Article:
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First drive: three-door Mazda 2

β€’ Three-door aims for young buyers
β€’ Three petrols, one diesel
β€’ From Β£7999

Words ByJim Holder

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Mazda wants its three-door Mazda 2 to appeal to young, trendy buyers.

So much so, that it's making a big deal of a tie-up with electro-rock band Infadels, whose track Can't Get Enough blares over television adverts for the car.

According to senior company officials, the song is 'trashy and trendy', just like the Mazda 2 - and if you're raising an eyebrow at the benefits of being described as trashy, you're probably too old to be in the target audience.

While the marketing men are going all-out to grab attention for what is undeniably a good-looking supermini, though, the canny car buyer may be more interested in a few technical details.

The three-door Mazda 2 shares the five-door version's dimensions, but gets smaller, sleeker rear windows to make it look sportier.

It weighs around 10kg less than the five-door model, too, which in turn is 100kg less than the previous-generation Mazda 2. That means that whatever engine you choose, the car is relatively light, frugal and agile.

Unsurprisingly, the three-door model also shares the five-door model's weaknesses. Road noise intrudes and, on poor motorway surfaces, it reaches a level that means you have to raise your voice to hold a conversation.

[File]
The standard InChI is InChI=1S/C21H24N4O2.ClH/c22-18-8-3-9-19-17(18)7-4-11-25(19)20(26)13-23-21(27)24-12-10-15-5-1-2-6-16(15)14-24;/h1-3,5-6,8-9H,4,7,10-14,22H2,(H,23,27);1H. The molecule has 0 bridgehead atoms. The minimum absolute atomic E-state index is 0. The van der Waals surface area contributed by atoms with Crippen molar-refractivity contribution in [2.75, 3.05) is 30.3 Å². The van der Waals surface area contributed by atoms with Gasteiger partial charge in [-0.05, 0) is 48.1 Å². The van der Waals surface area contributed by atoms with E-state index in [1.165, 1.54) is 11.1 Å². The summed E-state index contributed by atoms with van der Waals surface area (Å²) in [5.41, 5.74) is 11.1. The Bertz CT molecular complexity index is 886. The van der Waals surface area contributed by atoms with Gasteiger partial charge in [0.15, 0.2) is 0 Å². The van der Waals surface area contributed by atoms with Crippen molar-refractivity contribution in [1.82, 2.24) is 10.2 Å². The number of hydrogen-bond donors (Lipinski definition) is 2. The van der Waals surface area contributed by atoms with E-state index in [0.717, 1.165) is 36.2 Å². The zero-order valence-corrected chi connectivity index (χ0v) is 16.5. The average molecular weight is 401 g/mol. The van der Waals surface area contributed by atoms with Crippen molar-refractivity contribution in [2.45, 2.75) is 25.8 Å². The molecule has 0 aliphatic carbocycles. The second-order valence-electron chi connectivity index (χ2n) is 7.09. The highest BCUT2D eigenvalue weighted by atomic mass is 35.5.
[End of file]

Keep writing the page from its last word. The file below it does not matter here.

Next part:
The stiff suspension that makes for such agile handling also has its drawbacks, as the car clatters and jars slightly over road imperfections

Diesel now available

The engine line-up is identical to the five-door's: 74bhp and 85bhp 1.3-litre petrols, a 102bhp 1.5-litre petrol and - now added to the range - a 67bhp 1.4-litre diesel.

If you opt for the diesel, which is set to go on sale imminently, you'll wipe out about 20kg of the weight savings.

The engine is a useful addition to the range, though, offering smooth, refined motoring and plenty of low-down pull that should suit city-based motorists.

It's capable on motorways too, although the 0-62mph time of 15.5sec means that joining the road or overtaking needs careful planning.

However, along with the similarly average performance of the petrol engines, it also highlights why Mazda is keener to promote the car's image rather than zippyness to attract younger buyers.

More attractive for money-conscious buyers are the economy figures: the diesel emits 114g/km of carbon dioxide and averages 65mpg. That means it's one road tax band below the three petrol units and averages 13mpg more than the best of them.

In the cabin

Despite its low weight and compact size, the Mazda 2 is surprisingly spacious, even in three-door trim.

Far-sliding front seats and wide-opening door makes access to the rear relatively fuss-free, and once in, there's just about room for two six-foot adult passengers to travel in comfort over long distances. Taking a fifth passenger is possible, but they'd best be small if you want to travel far.

Mazda says that shoulder room has been slightly reduced on the three-door model, although it's not really an issue. Headroom, though, is tight for six-footers.

The boot isn't deep and does have a large lip, but it makes up for this by being deep, offering a vast secret storage space below the carpet.

The driving position is compromised, because the steering wheel only adjusts for height, but the raised gearstick is a nice touch and the dash layout is fuss-free, even if it is dominated by hard plastics that are more durable than stylish.

Pricing

The three-door model is Β£500 cheaper than the equivalent five-door across the range, meaning prices start at Β£7999. The three-door diesel starts at Β£8999.

Although we'd err towards spending the extra money on the more practical five-door, it's true that the three-door model is the more stylish (or should we say trashy and trendy) of the two, giving it youth appeal.